Partnership brings innovative care and products to patients and families

Sep 14, 2017

Alberta medical researchers are recognized around the world for their groundbreaking advances. For the past five years, a partnership between Alberta Health Services (AHS) and Alberta Innovates (AI) has been bringing researchers’ advances into the healthcare system to benefit patients and all Albertans.

Reg Joseph, AI’s vice president of Health, and Tracy Wasylak, AHS’s senior program officer for Strategic Clinical Networks (SCNs), describe the partnership and how it’s changing lives for the better.

Why’s this relationship important?
Joseph: Because it creates a pathway to take innovation from the lab into the healthcare system, which is not always easy. AI provides a range of supports to foster innovation in medical research. Part of our mandate is to translate that research into health, social and economic benefits for Albertans. The SCNs are an integral part of that.

What are Strategic Clinical Networks?
Wasylak: SCNs are province-wide, multidisciplinary teams focused on a particular aspect of health (such as cancer or diabetes), areas within the system (such as emergency medicine and mental health) or groups of patients (such as seniors, newborns, children or Indigenous Peoples). Each of Alberta’s 15 SCNs is made up of healthcare professionals and clinical researchers as well as administrators, patients, families, community groups and policy-makers. They work independently or with other SCNs to use research, innovation and evidence to improve how we deliver care.

Are SCNs unique to Alberta?
Wasylak: We’re not the first in the world to have these networks, but ours are unique because they include the research arm. We are facing tough healthcare problems and by bringing the research community and clinical community together, we’re better able to understand and solve those problems.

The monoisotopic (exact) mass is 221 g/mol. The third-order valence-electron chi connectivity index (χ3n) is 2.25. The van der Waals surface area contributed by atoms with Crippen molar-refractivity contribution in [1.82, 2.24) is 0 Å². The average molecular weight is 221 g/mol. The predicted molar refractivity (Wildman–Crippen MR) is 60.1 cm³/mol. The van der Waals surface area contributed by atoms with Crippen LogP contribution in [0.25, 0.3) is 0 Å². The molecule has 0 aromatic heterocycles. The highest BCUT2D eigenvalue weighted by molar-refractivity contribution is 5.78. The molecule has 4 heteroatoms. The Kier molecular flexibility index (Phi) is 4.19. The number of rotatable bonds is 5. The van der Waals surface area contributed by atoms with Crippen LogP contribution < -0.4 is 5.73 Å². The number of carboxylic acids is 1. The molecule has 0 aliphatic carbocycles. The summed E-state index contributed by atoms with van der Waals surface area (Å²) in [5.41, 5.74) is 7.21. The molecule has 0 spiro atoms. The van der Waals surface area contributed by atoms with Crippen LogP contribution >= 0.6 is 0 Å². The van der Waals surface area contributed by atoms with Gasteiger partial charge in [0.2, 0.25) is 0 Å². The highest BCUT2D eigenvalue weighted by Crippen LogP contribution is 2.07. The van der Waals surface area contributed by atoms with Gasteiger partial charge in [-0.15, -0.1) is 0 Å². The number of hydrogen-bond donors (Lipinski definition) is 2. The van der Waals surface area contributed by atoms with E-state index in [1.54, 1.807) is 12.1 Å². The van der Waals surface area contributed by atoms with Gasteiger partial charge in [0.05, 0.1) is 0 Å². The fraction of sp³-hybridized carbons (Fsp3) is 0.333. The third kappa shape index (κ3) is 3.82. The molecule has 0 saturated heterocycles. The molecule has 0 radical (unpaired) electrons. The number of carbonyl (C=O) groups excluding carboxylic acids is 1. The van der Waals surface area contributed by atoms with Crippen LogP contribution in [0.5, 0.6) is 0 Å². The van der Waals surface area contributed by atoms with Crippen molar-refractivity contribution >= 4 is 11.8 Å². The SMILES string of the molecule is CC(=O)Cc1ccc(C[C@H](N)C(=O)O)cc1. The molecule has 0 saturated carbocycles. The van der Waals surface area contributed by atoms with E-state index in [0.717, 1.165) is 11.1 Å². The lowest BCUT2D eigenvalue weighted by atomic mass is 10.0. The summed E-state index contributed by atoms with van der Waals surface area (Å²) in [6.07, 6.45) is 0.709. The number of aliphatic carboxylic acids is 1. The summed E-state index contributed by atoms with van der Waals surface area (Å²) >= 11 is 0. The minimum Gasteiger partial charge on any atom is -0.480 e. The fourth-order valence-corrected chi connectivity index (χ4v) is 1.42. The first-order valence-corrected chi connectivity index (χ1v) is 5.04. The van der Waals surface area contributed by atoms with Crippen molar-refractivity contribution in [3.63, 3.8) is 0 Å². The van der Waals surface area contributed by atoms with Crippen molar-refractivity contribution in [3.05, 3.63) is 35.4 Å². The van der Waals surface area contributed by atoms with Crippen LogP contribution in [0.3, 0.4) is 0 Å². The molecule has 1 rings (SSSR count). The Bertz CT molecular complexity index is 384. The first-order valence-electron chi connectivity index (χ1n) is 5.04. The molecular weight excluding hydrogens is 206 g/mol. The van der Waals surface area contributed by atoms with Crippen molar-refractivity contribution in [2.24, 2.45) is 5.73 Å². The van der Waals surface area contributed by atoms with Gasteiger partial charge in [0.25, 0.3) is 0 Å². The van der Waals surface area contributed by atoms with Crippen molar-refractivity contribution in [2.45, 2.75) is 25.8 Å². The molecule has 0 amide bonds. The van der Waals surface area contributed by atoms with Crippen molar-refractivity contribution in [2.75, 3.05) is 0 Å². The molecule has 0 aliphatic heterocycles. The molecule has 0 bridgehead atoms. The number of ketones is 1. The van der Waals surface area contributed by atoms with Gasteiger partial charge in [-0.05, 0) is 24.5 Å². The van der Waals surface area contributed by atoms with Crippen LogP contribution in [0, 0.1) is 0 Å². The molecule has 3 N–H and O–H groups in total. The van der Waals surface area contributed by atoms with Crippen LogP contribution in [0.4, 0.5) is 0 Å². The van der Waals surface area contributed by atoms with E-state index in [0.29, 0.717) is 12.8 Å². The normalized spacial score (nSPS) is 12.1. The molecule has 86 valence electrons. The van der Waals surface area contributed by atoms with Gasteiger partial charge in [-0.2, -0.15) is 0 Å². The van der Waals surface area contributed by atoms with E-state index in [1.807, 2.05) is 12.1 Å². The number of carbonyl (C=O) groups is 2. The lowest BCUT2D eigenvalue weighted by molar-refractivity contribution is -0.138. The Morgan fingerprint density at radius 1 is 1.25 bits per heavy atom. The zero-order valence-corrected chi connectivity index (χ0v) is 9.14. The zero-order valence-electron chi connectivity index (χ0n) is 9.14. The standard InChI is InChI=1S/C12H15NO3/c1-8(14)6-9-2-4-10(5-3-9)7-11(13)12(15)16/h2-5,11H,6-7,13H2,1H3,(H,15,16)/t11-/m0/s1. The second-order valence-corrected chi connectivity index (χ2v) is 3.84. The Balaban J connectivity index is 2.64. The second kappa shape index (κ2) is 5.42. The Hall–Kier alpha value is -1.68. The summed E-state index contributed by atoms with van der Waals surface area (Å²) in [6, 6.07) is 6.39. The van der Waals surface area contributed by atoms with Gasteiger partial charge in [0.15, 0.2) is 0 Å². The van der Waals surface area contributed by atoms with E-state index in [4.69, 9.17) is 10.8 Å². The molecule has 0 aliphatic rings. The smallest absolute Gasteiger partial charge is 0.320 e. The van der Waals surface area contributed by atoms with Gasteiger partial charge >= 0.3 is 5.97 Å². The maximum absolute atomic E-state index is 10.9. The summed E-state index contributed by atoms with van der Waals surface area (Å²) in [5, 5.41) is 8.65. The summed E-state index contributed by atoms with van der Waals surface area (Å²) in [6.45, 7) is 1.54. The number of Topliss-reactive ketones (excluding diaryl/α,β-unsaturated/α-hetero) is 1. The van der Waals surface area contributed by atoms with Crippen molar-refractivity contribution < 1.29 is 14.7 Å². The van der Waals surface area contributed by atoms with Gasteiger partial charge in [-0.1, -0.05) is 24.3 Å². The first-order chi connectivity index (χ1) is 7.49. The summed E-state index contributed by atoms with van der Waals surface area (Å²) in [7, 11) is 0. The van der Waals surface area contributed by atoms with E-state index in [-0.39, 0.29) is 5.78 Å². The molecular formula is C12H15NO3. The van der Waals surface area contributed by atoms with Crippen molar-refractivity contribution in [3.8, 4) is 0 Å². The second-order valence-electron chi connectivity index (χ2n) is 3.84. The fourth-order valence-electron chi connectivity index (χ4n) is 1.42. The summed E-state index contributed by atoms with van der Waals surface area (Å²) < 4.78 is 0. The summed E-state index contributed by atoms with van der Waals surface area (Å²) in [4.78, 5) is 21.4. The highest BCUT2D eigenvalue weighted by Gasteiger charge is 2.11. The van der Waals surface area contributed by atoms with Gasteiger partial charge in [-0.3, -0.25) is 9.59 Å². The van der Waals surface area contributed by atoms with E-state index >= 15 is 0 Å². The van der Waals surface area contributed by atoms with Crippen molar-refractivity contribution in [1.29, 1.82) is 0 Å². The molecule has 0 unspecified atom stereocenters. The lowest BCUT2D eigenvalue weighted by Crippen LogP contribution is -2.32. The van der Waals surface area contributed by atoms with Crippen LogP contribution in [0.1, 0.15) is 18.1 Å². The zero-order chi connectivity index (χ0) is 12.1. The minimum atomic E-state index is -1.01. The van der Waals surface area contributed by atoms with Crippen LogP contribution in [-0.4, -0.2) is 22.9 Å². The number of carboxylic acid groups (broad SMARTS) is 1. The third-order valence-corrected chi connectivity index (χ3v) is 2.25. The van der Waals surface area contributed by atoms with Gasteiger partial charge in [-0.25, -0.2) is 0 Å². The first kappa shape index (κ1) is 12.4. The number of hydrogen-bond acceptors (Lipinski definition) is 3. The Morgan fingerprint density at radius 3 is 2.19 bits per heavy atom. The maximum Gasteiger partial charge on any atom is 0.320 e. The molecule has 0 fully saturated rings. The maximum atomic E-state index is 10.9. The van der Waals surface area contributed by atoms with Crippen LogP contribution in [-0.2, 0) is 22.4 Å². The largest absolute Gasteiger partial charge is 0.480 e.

What’s an example of a problem?
Wasylak: One is how antipsychotic drugs were being used in caring for older adults in long-term care. We once had a high rate of use of these drugs and now we’re leading the country in stopping their use where they’re no longer needed. Our Seniors Health SCN and our Addiction and Mental Health SCN have led this work. And in June, they began helping New Brunswick’s healthcare system make similar changes.

How do the SCNs learn what the researchers are doing?
Joseph: Researchers are part of every SCN and we also have specific programs designed to help bring research to the SCNs. One of those is the Partnership for Research and Innovation in the Health System. This partnership is funded 50-50 by AHS and AI. Funding from this partnership helped our Surgery SCN to improve patient care before, during and after surgery.

Another program, Accelerating Innovations into Care, is administered by AI to bring innovative products and solutions into the healthcare system. It works by having an SCN identify a need and having AI reach into the research community to find the solution. It’s a case of matching existing needs with Alberta-made solutions.

What’s the difference between that and a clinical trial?
Joseph: We’re involved after clinical trials in what we call a real-world evidence trial. We’re introducing products into care and into real-life settings. Real-life settings tend to be messier and less controlled than clinical trials, but they are also a more realistic picture. If it proves useful, a product or innovation can be introduced to the healthcare system as a whole.

What are AI’s and SCNs’ roles in these trials?
Joseph: AI provides the research funding for additional resources such as a nurse, statistician, clinician or other personnel to introduce the innovation and track how it’s working. The SCNs focus on supporting operations to deliver the new approach and, if it makes a positive difference, how it can be adopted and then introduced across Alberta’s healthcare system.

What’s next for the SCN-AI partnership?
Wasylak: We’ve formed core communities to bring people from across the province together so that good ideas can be brought to the table. This gets done by people who run our healthcare system collaborating every day. We also have more than 110 patients and families involved with the SCNs. We’re learning what’s needed directly from patients. Having them front and centre is really important.

Written by Debby Waldman (originally appeared in Apple Magazine, Fall 2017)